An Roinn Oideachais agus Eolaíochta
Department of Education and Science
Subject Inspection of English
Saint Andrew’s College
Booterstown Avenue, County Dublin
Roll number: 60650F
Date of inspection: 22 February 2008
Report on the Quality of Learning and Teaching in english
This report has been written following a subject inspection in St Andrew’s College. It presents the findings of an evaluation of the quality of teaching and learning in English and makes recommendations for the further development of the teaching of this subject in the school. The evaluation was conducted over two days during which the inspector visited classrooms and observed teaching and learning. The inspector interacted with students and teachers, examined students’ work, and had discussions with the teachers. The inspector reviewed school planning documentation and teachers’ written preparation. Following the evaluation visit, the inspector provided oral feedback on the outcomes of the evaluation to the headmaster and the subject teachers. The board of management of the school was given an opportunity to comment on the findings and recommendations of the report; a response was not received from the board.
Students in first and third year have five lesson periods a week of English, which is good provision. Second-year class groups have four lesson periods of English each week, which is satisfactory provision. Provision is good in senior cycle as Transition Year (TY) class groups have four lesson periods each week and fifth-year and sixth-year class groups have five lesson periods each week. TY students may also opt for other modules including Film Making and Media Studies and first-year students may opt for a module on Media Studies. These modules complement English. There is an even distribution of lesson periods across the week for most year groups except fifth years who have English twice on one day and first years who have a double period of English on one day of the week. Observation of this double lesson revealed that it was successful because of careful advance planning. However, as a general rule, a more even distribution of English lessons across the week is desirable.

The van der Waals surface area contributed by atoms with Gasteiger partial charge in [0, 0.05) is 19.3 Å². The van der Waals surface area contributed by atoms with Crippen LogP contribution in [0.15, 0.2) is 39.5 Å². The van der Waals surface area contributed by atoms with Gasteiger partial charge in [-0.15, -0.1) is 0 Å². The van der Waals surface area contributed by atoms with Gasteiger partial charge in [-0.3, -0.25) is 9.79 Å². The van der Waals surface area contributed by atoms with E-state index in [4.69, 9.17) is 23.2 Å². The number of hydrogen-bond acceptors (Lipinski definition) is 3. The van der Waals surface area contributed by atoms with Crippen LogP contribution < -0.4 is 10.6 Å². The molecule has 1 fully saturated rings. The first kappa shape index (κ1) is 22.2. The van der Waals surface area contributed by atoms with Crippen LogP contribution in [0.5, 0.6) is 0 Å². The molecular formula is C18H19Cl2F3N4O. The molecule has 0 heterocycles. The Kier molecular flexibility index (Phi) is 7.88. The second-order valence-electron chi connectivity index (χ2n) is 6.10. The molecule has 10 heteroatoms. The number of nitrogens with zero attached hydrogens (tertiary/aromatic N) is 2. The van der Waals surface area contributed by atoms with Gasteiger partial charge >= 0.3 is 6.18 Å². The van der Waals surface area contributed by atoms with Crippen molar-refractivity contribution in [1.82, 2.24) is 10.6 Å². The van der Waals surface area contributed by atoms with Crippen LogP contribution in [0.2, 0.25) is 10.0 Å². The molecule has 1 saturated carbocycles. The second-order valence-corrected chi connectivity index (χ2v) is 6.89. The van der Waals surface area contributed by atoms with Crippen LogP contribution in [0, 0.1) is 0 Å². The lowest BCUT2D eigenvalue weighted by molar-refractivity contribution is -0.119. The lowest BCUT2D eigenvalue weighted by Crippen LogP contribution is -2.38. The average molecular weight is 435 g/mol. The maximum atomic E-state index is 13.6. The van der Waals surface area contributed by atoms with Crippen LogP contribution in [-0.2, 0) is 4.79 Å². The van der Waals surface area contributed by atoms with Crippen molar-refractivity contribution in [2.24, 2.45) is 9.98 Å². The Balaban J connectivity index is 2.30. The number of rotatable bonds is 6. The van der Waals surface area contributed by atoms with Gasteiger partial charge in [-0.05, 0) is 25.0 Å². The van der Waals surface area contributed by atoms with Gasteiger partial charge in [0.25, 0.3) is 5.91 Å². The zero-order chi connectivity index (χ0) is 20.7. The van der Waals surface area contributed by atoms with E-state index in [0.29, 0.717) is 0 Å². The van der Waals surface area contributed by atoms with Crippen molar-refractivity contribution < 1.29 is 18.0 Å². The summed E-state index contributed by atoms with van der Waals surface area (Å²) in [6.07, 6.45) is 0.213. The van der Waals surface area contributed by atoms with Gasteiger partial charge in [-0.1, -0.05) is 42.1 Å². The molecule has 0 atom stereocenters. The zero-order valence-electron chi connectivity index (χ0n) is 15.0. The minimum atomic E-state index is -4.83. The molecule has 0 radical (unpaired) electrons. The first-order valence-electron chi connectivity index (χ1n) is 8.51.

Students in the college are placed in mixed-ability class groups in first year and are then banded in second year based on their results in first-year examinations and on the recommendations of their teachers. There are eight class groups in second year divided into three bands for English. The majority of students in the school take English at higher level in their state examinations. Expectations are high and all students are deemed to follow the higher-level Junior Certificate English programme until after the ‘mock’ examinations in third year. At this stage one class group in the lower band is deemed to be ordinary level so movement of students between the two class groups in the lowest band takes place. Consideration should be given to continuing with mixed ability into second year and so delaying the placement of students into bands until the beginning of third year, given that all students are aiming for higher level at this stage. Students in the lowest band in second year may not be studying the same texts so that movement between classes after their ‘mocks’ poses a difficulty for these students. Teachers of class groups in this band or teachers of any class group where there is a possibility of movement should agree on common texts for their classes.
Students are placed in mixed-ability class groups for English in Transition Year which is good practice. Students are banded in fifth year according to their Junior Certificate English results and their performance in TY. Such a manner of student placement is appropriate at this stage in English. There is generally one class group of students studying ordinary level in fifth year with the remaining students aiming for higher level.
Management provides concurrency on the timetable from first year through to sixth year which is excellent provision. The concurrency is used for whole-year group activities, such as bringing students on visits to the theatre, and for movement of students. Students who wish to move class in senior cycle may do so following a written application to the headmaster and class teacher.
There are twelve teachers of English in the college; all of these have English to degree level. Good practice occurs in that students retain the same teacher from second year into third year and from fifth year into sixth year. In organising the timetable for English, management ensures that all teachers have the opportunity to teach different levels and programmes but with the headmaster being the final arbiter in terms of appropriate deployment. This is good practice.